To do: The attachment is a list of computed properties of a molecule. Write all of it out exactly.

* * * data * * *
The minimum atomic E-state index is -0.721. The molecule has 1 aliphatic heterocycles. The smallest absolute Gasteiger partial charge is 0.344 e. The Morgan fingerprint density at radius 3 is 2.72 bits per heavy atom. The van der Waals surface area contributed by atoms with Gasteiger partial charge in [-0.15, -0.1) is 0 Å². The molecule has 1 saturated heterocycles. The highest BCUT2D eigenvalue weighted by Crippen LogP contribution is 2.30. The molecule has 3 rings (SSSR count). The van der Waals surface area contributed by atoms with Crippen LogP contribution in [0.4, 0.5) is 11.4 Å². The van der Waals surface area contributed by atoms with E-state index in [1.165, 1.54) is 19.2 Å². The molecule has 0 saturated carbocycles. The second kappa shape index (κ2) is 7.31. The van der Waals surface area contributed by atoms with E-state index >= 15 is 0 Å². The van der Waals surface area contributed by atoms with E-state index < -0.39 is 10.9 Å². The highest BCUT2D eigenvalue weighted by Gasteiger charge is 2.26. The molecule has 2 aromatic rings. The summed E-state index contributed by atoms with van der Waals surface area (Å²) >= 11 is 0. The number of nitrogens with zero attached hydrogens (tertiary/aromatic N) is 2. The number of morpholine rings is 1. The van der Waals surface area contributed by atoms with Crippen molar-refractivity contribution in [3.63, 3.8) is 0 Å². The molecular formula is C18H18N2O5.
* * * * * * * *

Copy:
The minimum atomic E-state index is -0.721. The molecule has 1 aliphatic heterocycles. The smallest absolute Gasteiger partial charge is 0.344 e. The Morgan fingerprint density at radius 3 is 2.72 bits per heavy atom. The van der Waals surface area contributed by atoms with Gasteiger partial charge in [-0.15, -0.1) is 0 Å². The molecule has 1 saturated heterocycles. The highest BCUT2D eigenvalue weighted by Crippen LogP contribution is 2.30. The molecule has 3 rings (SSSR count). The van der Waals surface area contributed by atoms with Crippen LogP contribution in [0.4, 0.5) is 11.4 Å². The van der Waals surface area contributed by atoms with E-state index in [1.165, 1.54) is 19.2 Å². The molecule has 0 saturated carbocycles. The second kappa shape index (κ2) is 7.31. The van der Waals surface area contributed by atoms with E-state index >= 15 is 0 Å². The van der Waals surface area contributed by atoms with E-state index < -0.39 is 10.9 Å². The highest BCUT2D eigenvalue weighted by Gasteiger charge is 2.26. The molecule has 2 aromatic rings. The summed E-state index contributed by atoms with van der Waals surface area (Å²) >= 11 is 0. The number of nitrogens with zero attached hydrogens (tertiary/aromatic N) is 2. The number of morpholine rings is 1. The van der Waals surface area contributed by atoms with Crippen molar-refractivity contribution in [3.63, 3.8) is 0 Å². The molecular formula is C18H18N2O5.